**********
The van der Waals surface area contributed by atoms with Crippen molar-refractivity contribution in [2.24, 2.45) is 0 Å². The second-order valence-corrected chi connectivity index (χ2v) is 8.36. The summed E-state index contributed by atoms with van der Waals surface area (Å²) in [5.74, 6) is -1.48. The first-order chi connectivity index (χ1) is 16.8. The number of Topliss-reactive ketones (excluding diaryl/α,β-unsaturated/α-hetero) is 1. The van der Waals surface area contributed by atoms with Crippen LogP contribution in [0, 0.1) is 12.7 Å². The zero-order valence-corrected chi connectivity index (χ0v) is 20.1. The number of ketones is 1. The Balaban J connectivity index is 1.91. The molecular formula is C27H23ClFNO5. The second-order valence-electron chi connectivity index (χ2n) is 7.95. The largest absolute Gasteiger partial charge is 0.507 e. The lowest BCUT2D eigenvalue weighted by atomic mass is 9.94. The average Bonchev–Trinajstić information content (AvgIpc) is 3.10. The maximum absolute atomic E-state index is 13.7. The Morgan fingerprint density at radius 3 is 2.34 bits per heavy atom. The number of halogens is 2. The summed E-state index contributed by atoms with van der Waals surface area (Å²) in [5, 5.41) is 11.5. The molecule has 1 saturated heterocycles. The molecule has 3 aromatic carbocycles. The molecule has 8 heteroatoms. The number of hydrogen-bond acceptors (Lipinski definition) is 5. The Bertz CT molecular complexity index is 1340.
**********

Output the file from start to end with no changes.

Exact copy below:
The van der Waals surface area contributed by atoms with Crippen molar-refractivity contribution in [2.24, 2.45) is 0 Å². The second-order valence-corrected chi connectivity index (χ2v) is 8.36. The summed E-state index contributed by atoms with van der Waals surface area (Å²) in [5.74, 6) is -1.48. The first-order chi connectivity index (χ1) is 16.8. The number of Topliss-reactive ketones (excluding diaryl/α,β-unsaturated/α-hetero) is 1. The van der Waals surface area contributed by atoms with Crippen LogP contribution in [0, 0.1) is 12.7 Å². The zero-order valence-corrected chi connectivity index (χ0v) is 20.1. The number of ketones is 1. The Balaban J connectivity index is 1.91. The molecular formula is C27H23ClFNO5. The second-order valence-electron chi connectivity index (χ2n) is 7.95. The largest absolute Gasteiger partial charge is 0.507 e. The lowest BCUT2D eigenvalue weighted by atomic mass is 9.94. The average Bonchev–Trinajstić information content (AvgIpc) is 3.10. The maximum absolute atomic E-state index is 13.7. The Morgan fingerprint density at radius 3 is 2.34 bits per heavy atom. The number of halogens is 2. The summed E-state index contributed by atoms with van der Waals surface area (Å²) in [5, 5.41) is 11.5. The molecule has 1 saturated heterocycles. The molecule has 3 aromatic carbocycles. The molecule has 8 heteroatoms. The number of hydrogen-bond acceptors (Lipinski definition) is 5. The Bertz CT molecular complexity index is 1340.